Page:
The underskirt is finished. I overcast the bottom edge, instead of doing a folded hem, and it made the edge nicely ruffled, like lettuce. I think I may tint that underskirt. See, the dress is made from two different colors of changeable silk, both gorgeous on their own, but in certain lights they don't seem to coordinate. So I think I'll tint the brighter one to tone it down. Rather a terrifying prospect, frankly. It's taffeta and I don't know how the finish will react to being soaked.

The groom's vest is done and looks superb (I copied the SP's gambler vest and did a nicer job than the original, if I do say so myself). I need to make a cravat to go with it, which I shall accomplish tonight. I need also to put sleeves on the bodice, which I shall probably also do tonight. Then I need to bind the bottom of the bodice, add some trim (pearls, maybe?), and drape the overskirt, which is actually the fun part. I also have to hem the velvet cloak. I made the cloak back in May, but I've been putting off the hemming because silk velvet is a bitch to blindstitch. I'll have to do it by hand, and who wants a big lapful of velvet in August?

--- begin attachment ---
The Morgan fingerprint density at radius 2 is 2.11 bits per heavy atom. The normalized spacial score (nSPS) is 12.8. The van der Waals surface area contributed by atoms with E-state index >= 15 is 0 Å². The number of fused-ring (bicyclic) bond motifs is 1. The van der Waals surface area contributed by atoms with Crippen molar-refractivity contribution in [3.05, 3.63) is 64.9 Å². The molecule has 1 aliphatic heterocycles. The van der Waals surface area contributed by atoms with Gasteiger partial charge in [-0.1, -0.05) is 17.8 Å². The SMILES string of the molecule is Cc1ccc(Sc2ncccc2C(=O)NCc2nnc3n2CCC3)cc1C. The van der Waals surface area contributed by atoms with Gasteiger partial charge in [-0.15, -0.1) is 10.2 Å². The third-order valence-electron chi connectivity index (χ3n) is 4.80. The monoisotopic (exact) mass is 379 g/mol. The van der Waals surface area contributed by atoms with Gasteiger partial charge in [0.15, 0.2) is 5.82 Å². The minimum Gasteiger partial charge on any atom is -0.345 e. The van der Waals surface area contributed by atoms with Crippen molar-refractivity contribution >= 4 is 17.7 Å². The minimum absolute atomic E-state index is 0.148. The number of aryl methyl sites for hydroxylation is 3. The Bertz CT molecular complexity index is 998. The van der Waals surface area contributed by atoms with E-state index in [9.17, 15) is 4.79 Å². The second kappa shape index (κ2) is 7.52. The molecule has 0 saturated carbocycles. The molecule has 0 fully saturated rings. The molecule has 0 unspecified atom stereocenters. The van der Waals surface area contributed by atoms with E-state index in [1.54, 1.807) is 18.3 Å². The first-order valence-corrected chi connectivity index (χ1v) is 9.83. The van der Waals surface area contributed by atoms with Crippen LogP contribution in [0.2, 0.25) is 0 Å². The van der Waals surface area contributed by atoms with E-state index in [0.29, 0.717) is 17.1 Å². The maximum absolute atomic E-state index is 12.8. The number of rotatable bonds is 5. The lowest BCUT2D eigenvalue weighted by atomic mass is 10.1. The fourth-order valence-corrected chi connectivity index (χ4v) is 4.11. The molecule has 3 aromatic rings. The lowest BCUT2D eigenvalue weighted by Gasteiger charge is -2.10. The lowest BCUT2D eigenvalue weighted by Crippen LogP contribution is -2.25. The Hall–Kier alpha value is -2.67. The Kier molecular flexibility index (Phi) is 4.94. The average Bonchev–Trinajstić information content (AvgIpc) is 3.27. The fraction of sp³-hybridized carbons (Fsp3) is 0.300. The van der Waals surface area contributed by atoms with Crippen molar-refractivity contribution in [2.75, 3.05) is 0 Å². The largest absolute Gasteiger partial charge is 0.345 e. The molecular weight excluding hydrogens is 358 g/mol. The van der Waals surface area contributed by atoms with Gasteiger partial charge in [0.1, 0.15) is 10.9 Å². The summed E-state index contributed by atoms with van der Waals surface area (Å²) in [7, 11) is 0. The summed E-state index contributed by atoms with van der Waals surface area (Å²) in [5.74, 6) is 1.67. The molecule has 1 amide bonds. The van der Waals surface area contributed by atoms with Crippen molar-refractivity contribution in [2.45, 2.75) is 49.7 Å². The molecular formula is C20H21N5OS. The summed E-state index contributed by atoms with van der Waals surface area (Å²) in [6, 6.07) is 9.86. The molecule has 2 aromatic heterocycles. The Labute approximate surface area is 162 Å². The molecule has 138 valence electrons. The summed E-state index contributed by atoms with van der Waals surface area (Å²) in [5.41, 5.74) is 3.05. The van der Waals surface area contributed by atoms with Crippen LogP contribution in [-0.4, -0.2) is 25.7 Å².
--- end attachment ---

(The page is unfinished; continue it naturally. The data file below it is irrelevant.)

I'm feeling good about it. I'm into the fun part now. Plus I have a man with a lot of nifty tools who can cut steel corset boning when it's too long. A very generous and skilled man who put another coat of drywall compound on the walls of my office-in-progress this weekend. "I just want to get that part done so I can hand it over and say, 'Ok, your turn--go paint,'" he said.

I'm eager for that part myself. Lately I've been dreaming about a very nice split-level house with wonderful furnishings but no interior walls. The bedroom, dining room, office--everything but the bathroom is raised on platforms or sunk in depressions; separated by steps but open to the sounds and view of the surrounding areas. I think my subconscious is telling me it's time for some mental seclusion.

Wednesday, August 08, 2007

silly man

“Though you yourself were raised to believe in demons, and in more recent years have been able to see and hear the spirits of the dead, you don’t entirely believe that demons exist, is that right?”

“I guess not,” Trace said slowly.

“And why is that?”

“I suppose because… all the things that demons are supposed to do, can be caused by somethin else. I’ve seen the causes.”

“Such as drugs, and madness, and war.”

“Yes….”

“And you’ve never seen a demon.”

“Not that I know of.”